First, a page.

This excerpt taken from the FFIV DEF 14A filed Jan 7, 2005.
Report of Compensation Committee
The Compensation Committee is comprised of three members of the Board of Directors who are not employees of the Company. It has overall responsibility for approving and evaluating the director and officer compensation plans, policies and programs of the Company. The objectives of the committee are to correlate executive compensation with the Companys business objectives and performance, and to enable the Company to attract, retain and reward executive officers who contribute to its long-term success.
The Companys philosophy concerning compensation for executive officers is to directly link their compensation to continuous improvements in the Companys financial performance. The key elements of this philosophy are as follows:
Consistent with this philosophy, the compensation package offered to executive officers includes: base salary, cash incentive compensation in the form of bonuses, and long-term equity incentives in the form of stock options.
The Compensation Committee consists of three independent directors. Its function is to annually assess the performance of and recommend to the full board salary and incentive compensation for the President and Chief Executive Officer. The Compensation Committee also reviews and approves annual salary and incentive compensation increases for other executive officers recommended by the President and Chief Executive Officer.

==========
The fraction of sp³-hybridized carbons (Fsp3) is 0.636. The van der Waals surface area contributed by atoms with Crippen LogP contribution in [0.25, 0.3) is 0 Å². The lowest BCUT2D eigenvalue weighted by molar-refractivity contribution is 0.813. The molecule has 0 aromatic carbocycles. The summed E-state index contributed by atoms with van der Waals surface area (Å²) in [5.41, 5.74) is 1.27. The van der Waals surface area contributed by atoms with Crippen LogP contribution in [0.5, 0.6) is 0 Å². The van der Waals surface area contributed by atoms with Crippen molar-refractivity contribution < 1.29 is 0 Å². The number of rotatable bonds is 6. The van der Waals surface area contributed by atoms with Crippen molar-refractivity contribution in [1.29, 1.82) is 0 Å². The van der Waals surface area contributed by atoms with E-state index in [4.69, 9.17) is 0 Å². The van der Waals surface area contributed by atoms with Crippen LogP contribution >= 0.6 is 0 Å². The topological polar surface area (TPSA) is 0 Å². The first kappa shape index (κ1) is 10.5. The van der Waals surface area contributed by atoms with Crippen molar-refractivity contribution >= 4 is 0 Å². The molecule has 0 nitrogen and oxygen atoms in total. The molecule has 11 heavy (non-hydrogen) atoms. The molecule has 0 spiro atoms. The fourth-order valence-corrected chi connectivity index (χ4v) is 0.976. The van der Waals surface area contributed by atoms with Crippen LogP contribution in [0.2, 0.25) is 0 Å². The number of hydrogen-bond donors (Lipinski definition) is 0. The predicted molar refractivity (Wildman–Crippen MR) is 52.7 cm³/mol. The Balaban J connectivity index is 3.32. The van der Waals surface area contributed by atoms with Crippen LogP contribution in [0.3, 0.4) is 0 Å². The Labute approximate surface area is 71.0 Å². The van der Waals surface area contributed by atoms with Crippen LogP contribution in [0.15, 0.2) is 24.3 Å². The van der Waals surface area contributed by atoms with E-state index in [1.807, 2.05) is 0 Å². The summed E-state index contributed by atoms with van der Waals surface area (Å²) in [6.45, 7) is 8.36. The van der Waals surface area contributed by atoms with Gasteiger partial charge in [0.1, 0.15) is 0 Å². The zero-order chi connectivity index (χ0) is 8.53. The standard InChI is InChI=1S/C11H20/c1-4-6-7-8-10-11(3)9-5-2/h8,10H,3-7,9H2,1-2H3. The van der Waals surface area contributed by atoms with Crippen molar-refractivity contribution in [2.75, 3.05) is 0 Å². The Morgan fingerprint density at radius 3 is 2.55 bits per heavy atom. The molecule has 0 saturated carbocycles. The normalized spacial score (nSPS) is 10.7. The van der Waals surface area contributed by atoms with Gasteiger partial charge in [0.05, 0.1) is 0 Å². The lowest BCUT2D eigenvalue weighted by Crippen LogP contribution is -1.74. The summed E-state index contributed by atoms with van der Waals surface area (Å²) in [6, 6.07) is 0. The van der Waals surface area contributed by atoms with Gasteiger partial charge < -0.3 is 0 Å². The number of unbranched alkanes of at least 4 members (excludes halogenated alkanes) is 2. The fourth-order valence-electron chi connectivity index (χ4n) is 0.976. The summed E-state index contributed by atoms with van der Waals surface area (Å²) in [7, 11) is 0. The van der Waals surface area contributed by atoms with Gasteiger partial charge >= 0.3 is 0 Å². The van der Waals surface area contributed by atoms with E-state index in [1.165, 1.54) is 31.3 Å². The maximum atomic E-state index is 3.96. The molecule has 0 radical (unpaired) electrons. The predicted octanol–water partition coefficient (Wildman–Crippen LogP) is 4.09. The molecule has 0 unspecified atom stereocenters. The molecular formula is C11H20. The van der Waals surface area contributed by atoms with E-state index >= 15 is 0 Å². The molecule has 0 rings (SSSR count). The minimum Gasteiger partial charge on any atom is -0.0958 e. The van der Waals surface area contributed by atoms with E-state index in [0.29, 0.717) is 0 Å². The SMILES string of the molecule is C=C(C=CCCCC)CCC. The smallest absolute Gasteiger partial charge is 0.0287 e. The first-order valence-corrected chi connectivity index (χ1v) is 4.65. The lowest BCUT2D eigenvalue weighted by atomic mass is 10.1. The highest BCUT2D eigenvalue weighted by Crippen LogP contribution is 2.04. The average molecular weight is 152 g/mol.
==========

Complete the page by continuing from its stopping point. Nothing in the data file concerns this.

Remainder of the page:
In setting Mr. McAdams compensation, the Committee considers compensation levels for similar positions at public companies of similar size and revenue levels, in similar industries, and with similar technological and marketing challenges, operational complexities and long-term performance and growth objectives. The Committee reviews salary surveys and publicly available information on compensation levels in performing this analysis. Mr. McAdam began his employment with the Company in July 2000 with a salary and bonus comparable to his then-current compensation level with his former employer. His base salary was increased by 6% for fiscal 2002, and by 5% for fiscal 2003, consistent with base salary increases for the rest of the Companys executive officers in those years. At Mr. McAdams request, no increase was granted for fiscal 2004. Mr. McAdam repeated his request for no increase for fiscal 2005, but the board granted a 5% increase in base salary.
In determining executive officer salaries, the Compensation Committee reviews recommendations from Mr. McAdam, which are based on information from salary surveys covering technology companies in the Seattle and other comparable areas, individual performance levels and the Companys financial condition. The Compensation Committee also considers incentive compensation based on the Companys financial performance.